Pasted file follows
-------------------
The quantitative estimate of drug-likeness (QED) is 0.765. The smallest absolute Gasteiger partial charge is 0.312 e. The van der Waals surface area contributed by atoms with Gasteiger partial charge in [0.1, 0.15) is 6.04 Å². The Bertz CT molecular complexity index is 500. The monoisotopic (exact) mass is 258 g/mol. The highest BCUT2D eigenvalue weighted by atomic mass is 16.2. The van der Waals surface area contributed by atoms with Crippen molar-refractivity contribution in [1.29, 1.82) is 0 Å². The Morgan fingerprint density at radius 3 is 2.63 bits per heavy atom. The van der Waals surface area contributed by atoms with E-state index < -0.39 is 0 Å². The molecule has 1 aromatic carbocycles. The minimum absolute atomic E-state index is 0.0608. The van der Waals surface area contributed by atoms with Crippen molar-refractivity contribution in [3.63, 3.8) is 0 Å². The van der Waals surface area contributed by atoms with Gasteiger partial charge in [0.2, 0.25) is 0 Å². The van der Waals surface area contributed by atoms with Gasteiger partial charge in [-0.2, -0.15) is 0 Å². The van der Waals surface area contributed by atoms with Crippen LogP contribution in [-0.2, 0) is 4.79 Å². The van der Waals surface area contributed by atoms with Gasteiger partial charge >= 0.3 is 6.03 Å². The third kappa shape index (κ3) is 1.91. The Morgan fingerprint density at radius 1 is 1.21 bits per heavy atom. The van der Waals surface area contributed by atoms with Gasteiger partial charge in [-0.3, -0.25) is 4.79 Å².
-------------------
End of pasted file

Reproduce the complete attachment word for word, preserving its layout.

The quantitative estimate of drug-likeness (QED) is 0.765. The smallest absolute Gasteiger partial charge is 0.312 e. The van der Waals surface area contributed by atoms with Gasteiger partial charge in [0.1, 0.15) is 6.04 Å². The Bertz CT molecular complexity index is 500. The monoisotopic (exact) mass is 258 g/mol. The highest BCUT2D eigenvalue weighted by atomic mass is 16.2. The van der Waals surface area contributed by atoms with Crippen molar-refractivity contribution in [1.29, 1.82) is 0 Å². The Morgan fingerprint density at radius 3 is 2.63 bits per heavy atom. The van der Waals surface area contributed by atoms with E-state index < -0.39 is 0 Å². The molecule has 1 aromatic carbocycles. The minimum absolute atomic E-state index is 0.0608. The van der Waals surface area contributed by atoms with Crippen molar-refractivity contribution in [3.63, 3.8) is 0 Å². The van der Waals surface area contributed by atoms with Gasteiger partial charge in [0.2, 0.25) is 0 Å². The van der Waals surface area contributed by atoms with Gasteiger partial charge in [-0.2, -0.15) is 0 Å². The van der Waals surface area contributed by atoms with Crippen LogP contribution in [-0.2, 0) is 4.79 Å². The van der Waals surface area contributed by atoms with Gasteiger partial charge >= 0.3 is 6.03 Å². The third kappa shape index (κ3) is 1.91. The Morgan fingerprint density at radius 1 is 1.21 bits per heavy atom. The van der Waals surface area contributed by atoms with Gasteiger partial charge in [-0.3, -0.25) is 4.79 Å².